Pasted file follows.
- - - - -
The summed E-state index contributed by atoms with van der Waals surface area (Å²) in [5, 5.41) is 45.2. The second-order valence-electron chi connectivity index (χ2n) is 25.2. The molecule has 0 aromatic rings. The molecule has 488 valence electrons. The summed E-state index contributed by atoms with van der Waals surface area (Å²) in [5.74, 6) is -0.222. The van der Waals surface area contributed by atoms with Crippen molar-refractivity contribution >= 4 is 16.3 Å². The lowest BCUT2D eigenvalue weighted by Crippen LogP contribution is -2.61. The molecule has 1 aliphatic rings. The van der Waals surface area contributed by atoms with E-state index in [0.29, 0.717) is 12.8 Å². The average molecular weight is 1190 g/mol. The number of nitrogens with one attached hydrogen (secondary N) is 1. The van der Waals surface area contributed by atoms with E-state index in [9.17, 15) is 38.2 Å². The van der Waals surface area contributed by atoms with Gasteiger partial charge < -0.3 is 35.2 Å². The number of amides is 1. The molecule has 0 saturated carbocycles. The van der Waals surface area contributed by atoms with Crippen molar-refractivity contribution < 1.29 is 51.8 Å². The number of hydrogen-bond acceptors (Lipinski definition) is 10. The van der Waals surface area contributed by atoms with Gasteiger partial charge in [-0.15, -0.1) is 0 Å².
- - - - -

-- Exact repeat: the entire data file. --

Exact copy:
The summed E-state index contributed by atoms with van der Waals surface area (Å²) in [5, 5.41) is 45.2. The second-order valence-electron chi connectivity index (χ2n) is 25.2. The molecule has 0 aromatic rings. The molecule has 488 valence electrons. The summed E-state index contributed by atoms with van der Waals surface area (Å²) in [5.74, 6) is -0.222. The van der Waals surface area contributed by atoms with Crippen molar-refractivity contribution >= 4 is 16.3 Å². The lowest BCUT2D eigenvalue weighted by Crippen LogP contribution is -2.61. The molecule has 1 aliphatic rings. The van der Waals surface area contributed by atoms with E-state index in [0.29, 0.717) is 12.8 Å². The average molecular weight is 1190 g/mol. The number of nitrogens with one attached hydrogen (secondary N) is 1. The van der Waals surface area contributed by atoms with E-state index in [9.17, 15) is 38.2 Å². The van der Waals surface area contributed by atoms with Gasteiger partial charge < -0.3 is 35.2 Å². The number of amides is 1. The molecule has 0 saturated carbocycles. The van der Waals surface area contributed by atoms with Crippen molar-refractivity contribution < 1.29 is 51.8 Å². The number of hydrogen-bond acceptors (Lipinski definition) is 10. The van der Waals surface area contributed by atoms with Gasteiger partial charge in [-0.15, -0.1) is 0 Å².